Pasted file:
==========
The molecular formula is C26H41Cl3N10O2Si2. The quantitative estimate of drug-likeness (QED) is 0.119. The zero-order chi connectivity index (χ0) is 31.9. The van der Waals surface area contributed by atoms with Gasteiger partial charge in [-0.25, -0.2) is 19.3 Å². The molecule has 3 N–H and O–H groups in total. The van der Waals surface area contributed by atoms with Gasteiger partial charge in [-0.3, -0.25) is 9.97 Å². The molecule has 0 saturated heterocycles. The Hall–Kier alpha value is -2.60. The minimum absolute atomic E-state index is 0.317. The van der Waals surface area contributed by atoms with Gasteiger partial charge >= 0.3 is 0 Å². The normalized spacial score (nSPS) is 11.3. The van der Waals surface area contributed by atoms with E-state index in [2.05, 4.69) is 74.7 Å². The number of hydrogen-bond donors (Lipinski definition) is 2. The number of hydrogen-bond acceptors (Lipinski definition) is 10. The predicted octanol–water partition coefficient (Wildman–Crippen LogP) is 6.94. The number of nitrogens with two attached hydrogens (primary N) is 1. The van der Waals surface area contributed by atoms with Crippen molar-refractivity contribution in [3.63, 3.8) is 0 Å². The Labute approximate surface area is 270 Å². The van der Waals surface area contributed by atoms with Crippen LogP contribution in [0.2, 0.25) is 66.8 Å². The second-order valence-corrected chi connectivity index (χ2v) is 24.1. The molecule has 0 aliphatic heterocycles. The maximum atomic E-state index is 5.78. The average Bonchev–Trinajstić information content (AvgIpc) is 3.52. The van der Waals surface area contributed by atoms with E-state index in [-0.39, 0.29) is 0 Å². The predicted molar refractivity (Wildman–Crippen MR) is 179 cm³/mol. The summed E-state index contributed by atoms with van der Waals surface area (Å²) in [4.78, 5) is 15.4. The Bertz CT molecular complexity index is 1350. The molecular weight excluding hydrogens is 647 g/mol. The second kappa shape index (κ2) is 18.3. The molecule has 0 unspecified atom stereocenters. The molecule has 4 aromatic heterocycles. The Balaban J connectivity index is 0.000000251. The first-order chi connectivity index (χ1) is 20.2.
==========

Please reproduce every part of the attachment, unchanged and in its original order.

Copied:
The molecular formula is C26H41Cl3N10O2Si2. The quantitative estimate of drug-likeness (QED) is 0.119. The zero-order chi connectivity index (χ0) is 31.9. The van der Waals surface area contributed by atoms with Gasteiger partial charge in [-0.25, -0.2) is 19.3 Å². The molecule has 3 N–H and O–H groups in total. The van der Waals surface area contributed by atoms with Gasteiger partial charge in [-0.3, -0.25) is 9.97 Å². The molecule has 0 saturated heterocycles. The Hall–Kier alpha value is -2.60. The minimum absolute atomic E-state index is 0.317. The van der Waals surface area contributed by atoms with Gasteiger partial charge >= 0.3 is 0 Å². The normalized spacial score (nSPS) is 11.3. The van der Waals surface area contributed by atoms with E-state index in [2.05, 4.69) is 74.7 Å². The number of hydrogen-bond donors (Lipinski definition) is 2. The number of hydrogen-bond acceptors (Lipinski definition) is 10. The predicted octanol–water partition coefficient (Wildman–Crippen LogP) is 6.94. The number of nitrogens with two attached hydrogens (primary N) is 1. The van der Waals surface area contributed by atoms with Crippen molar-refractivity contribution in [3.63, 3.8) is 0 Å². The Labute approximate surface area is 270 Å². The van der Waals surface area contributed by atoms with Crippen LogP contribution in [0.2, 0.25) is 66.8 Å². The second-order valence-corrected chi connectivity index (χ2v) is 24.1. The molecule has 0 aliphatic heterocycles. The maximum atomic E-state index is 5.78. The average Bonchev–Trinajstić information content (AvgIpc) is 3.52. The van der Waals surface area contributed by atoms with E-state index in [-0.39, 0.29) is 0 Å². The predicted molar refractivity (Wildman–Crippen MR) is 179 cm³/mol. The summed E-state index contributed by atoms with van der Waals surface area (Å²) in [4.78, 5) is 15.4. The Bertz CT molecular complexity index is 1350. The molecular weight excluding hydrogens is 647 g/mol. The second kappa shape index (κ2) is 18.3. The molecule has 0 unspecified atom stereocenters. The molecule has 4 aromatic heterocycles. The Balaban J connectivity index is 0.000000251. The first-order chi connectivity index (χ1) is 20.2.